Cempra and Melinta’s lesson in value destruction
“If you want to be a millionaire start with a billion dollars and launch a new airline,” the entrepreneur Richard Branson once said. The aphorism can often be applied to biotech too, and one demonstration of this type of value destruction came yesterday courtesy of a merger between Cempra and Melinta.
The deal is an attempt to prop one weak company up with another, which in itself says a lot about the difficulty of making money from antibiotics. But one detail should not go unnoticed: Cempra and Melinta have together taken $1.1bn of investor money, and turned that into an asset valued at under $400m (see table below).
And much of that $400m is accounted for by cash – Cempra had $187m in the bank at the end of June – so the implied enterprise value of the combined business is lower still. The $400m estimate is derived from the proposed number of new Cempra shares to be issued to Melinta holders, and Cempra’s $190m pre-merger market cap.
On the face of it the deal looks like a reverse merger by which the privately held Melinta gains Cempra’s Nasdaq listing. But, while Melinta holders will own 52% of a merged entity that will carry the Melinta name, management will be split 50/50, with a new chief executive, and Cempra’s assets remain part of its pipeline.
Not that this counts for much. Cempra had suffered a double whammy of setbacks with its lead antibiotic, solithromycin, which received a US complete response letter for community-acquired bacterial pneumonia and failed in a pivotal trial in gonorrhoea (Another crash snuffs out the Cempra rally, March 1, 2017).
The future of solithromycin now rests on a massive, 9,000-patient trial that the FDA has requested to address a liver injury signal. The merger announcement is notable for its vagueness on this, saying only that partners are being sought “to identify non-dilutive funding” to finance the study.
As such the group’s focus will be on Melinta’s Baxdela, a drug that recently secured US approval at last for acute bacterial skin and skin structure infections. Armed with Cempra’s cash the combined entity should at least be able to give Baxdela’s commercialisation a decent shot.
|Melinta's financing history|
|Date||Financing round||Amount raised ($m)||Investors|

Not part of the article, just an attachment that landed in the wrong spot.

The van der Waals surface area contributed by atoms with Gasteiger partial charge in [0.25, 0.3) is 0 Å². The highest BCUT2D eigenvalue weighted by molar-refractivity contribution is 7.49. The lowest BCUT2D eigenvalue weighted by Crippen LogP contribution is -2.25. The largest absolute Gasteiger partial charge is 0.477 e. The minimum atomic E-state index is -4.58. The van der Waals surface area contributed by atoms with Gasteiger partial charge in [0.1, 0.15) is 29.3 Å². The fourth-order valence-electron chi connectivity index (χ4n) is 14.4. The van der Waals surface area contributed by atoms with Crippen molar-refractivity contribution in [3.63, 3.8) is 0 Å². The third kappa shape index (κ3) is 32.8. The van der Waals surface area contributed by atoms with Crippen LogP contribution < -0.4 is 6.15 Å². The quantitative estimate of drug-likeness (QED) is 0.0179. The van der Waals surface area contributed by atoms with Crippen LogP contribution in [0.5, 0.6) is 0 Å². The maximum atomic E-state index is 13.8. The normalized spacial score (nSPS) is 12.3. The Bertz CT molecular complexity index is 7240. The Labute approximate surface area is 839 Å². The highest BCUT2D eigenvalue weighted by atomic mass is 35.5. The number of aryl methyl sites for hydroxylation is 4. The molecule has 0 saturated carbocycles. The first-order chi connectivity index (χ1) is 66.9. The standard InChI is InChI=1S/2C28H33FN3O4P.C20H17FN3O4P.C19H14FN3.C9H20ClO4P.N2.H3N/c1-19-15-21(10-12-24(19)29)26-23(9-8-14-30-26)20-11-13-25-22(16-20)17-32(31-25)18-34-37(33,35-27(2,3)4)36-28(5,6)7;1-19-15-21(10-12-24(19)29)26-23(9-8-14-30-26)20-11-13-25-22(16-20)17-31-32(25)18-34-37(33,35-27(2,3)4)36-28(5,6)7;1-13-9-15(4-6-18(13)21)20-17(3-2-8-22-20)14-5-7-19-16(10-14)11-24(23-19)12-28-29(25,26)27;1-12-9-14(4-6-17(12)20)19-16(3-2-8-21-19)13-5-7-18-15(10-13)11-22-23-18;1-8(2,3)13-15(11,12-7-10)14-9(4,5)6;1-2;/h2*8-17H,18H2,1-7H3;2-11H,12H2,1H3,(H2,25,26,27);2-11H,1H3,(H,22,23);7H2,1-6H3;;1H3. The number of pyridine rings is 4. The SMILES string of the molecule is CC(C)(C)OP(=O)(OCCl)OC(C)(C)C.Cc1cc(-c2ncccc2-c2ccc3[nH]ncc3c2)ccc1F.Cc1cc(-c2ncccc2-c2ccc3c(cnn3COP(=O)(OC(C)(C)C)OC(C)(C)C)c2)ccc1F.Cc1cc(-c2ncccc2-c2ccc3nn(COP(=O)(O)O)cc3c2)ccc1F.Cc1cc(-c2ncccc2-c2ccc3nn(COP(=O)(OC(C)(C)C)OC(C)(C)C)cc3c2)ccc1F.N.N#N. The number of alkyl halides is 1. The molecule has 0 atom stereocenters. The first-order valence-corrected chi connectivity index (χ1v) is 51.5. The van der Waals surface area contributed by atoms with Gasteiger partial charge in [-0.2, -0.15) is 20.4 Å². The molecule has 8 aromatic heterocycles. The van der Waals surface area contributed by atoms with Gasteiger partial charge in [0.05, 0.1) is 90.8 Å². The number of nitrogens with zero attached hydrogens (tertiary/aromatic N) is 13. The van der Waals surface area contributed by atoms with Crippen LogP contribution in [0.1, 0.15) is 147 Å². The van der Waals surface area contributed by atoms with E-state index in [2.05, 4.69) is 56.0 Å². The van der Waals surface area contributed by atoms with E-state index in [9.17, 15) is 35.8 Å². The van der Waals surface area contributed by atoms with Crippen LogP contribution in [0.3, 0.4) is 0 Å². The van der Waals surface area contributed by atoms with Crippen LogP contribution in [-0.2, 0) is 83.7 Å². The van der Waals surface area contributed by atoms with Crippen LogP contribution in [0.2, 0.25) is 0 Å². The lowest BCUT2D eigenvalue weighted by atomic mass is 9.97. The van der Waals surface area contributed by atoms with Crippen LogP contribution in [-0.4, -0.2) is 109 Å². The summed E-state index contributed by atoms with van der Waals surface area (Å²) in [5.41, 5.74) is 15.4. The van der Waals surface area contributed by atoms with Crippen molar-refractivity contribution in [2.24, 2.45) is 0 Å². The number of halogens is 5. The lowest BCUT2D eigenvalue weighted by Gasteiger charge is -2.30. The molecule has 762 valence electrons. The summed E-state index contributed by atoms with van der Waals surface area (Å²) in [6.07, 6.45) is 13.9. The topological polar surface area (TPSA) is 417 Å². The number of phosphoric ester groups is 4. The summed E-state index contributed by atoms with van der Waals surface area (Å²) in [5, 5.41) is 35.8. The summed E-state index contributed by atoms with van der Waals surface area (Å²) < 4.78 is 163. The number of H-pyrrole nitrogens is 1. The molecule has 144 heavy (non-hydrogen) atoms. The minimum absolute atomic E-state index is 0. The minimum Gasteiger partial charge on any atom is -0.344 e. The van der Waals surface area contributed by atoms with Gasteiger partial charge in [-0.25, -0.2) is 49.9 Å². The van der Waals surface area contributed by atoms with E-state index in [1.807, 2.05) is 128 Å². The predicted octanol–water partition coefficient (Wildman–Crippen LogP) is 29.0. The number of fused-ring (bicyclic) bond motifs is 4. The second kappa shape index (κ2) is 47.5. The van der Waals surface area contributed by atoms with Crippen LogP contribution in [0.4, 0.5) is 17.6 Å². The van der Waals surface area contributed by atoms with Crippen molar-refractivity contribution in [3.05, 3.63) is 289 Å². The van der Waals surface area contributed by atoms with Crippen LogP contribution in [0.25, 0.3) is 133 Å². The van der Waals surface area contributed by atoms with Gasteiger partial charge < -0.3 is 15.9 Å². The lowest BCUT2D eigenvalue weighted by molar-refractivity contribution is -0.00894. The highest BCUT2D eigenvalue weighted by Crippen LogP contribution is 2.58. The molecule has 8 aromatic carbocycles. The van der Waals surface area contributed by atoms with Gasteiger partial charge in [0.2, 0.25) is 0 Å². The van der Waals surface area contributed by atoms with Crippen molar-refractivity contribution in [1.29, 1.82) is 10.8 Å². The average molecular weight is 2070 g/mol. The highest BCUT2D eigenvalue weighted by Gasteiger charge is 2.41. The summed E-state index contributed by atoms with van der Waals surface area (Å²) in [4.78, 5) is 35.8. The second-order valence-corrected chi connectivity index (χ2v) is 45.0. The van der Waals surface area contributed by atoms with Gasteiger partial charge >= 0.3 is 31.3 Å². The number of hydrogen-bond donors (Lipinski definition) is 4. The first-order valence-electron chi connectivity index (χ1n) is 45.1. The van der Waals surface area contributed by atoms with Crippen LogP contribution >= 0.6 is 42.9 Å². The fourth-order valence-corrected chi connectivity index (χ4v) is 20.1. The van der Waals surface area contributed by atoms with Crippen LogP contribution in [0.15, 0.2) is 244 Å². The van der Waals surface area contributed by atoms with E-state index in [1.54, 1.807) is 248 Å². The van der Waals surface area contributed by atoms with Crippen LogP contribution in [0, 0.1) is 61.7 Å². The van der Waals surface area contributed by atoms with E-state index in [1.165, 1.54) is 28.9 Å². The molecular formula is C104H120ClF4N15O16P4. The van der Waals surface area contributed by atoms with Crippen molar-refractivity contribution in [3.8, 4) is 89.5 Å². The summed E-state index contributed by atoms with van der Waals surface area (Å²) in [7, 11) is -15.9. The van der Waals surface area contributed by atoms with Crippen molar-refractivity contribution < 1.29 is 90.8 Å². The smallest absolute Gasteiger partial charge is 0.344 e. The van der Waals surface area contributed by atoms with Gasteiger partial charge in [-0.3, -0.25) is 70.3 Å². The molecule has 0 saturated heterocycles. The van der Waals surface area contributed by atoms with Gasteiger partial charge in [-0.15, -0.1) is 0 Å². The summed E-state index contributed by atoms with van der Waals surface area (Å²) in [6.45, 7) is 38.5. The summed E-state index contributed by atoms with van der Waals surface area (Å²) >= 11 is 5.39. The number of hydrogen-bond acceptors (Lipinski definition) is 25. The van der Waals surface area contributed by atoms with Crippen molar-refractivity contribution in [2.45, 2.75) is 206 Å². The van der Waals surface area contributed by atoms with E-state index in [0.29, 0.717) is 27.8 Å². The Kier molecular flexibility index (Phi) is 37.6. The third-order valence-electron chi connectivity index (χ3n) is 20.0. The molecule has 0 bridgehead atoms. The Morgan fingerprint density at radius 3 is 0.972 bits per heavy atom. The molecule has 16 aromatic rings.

|Jun 2017||Debt & equity||90.0||Oberland Capital|
|Jun 2015||Series 4||67.0||Malin Corporation & other existing investors, including Vatera Healthcare Partners|
|Feb 2015||Debt||30.0||Hercules Technology Growth Capital|
|Feb 2014||Series G||70.0||Vatera, Falcon Flight|
|Nov 2012||Series F||67.5||Vatera, Warburg Pincus, ABS Ventures, Vox Equity|
|Jan 2011||Series E||20.0||Warburg Pincus|
|Jan 2009||Series D||25.0||Warburg Pincus, ABS Ventures, Axiom Ventures, Cardinal Partners, EuclidSR Partners, Oxford Bioscience Partners, SR One, MedImmune Ventures,Vox Equity|
|Jun 2006||Series C||50.0||Warburg Pincus, ABS Ventures, Axiom Ventures, Cardinal Partners, EuclidSR Partners, Oxford Bioscience Partners, SR One, Zero Stage Capital,MedImmune Ventures, Radius Ventures|
|May 2003||Series B||63.5||Warburg Pincus, Axiom Ventures, Cardinal Partners,Connecticut Innovations, EuclidSR Partners, Oxford Bioscience Partners, SR One, Zero Stage Capital|
|Jan 2002||Series A||22.0||SR One Limited/Euclid SR Partners, Oxford Bioscience Partners, ABS Ventures, Axiom Ventures, Cardinal Partners, Connecticut Innovations, Zero Stag Capital|
|Source: Company announcements.|
By this point Melinta must have pretty much run out of all other financing options, having raised a massive $500m-plus over 15 years, initially from venture capitalists in the usual fashion, before turning to debt. Cempra had tapped numerous other sources to raise even more, with little to show for it.
|Cempra's financing history|
|Year ending||Type of investment||Amount raised ($m)|
|2016||Secondary, ATM, debt||164.9|
|2015||Secondary, options & warrants, debt||142.5|
|2012||IPO, private placement||77.6|
|2010||Class C preferred stock offering||66.5|
|2009||Class C preferred stock offering||25.5|
|Source: SEC filings.|
It is particularly surprising that the privately held Melinta is in effect selling out at such a steep discount to its invested capital.
VC financiers are notoriously reluctant to raise money at a discount to a prior valuation, so the fact that they accepted a price that could result in an immediate loss being recognised on their books speaks volumes about the merger.
Neither will it go unnoticed that, the resistance crisis notwithstanding, antibiotics is proving to be an extremely difficult area. Barring Merck & Co’s $9.5bn takeout of Cubist the field has been mired in doubts about pricing and existential questions over whether it is even commercially viable.
Stifel analysts wrote yesterday that commercial prospects for Baxdela, a next-generation fluoroquinolone, are limited in scope. Yet this is precisely the prospect for new investors who see the current valuation of a merged Melinta as appetising.
Those who have been in Cempra and/or Melinta for years, of course, will just have to grin and bear it.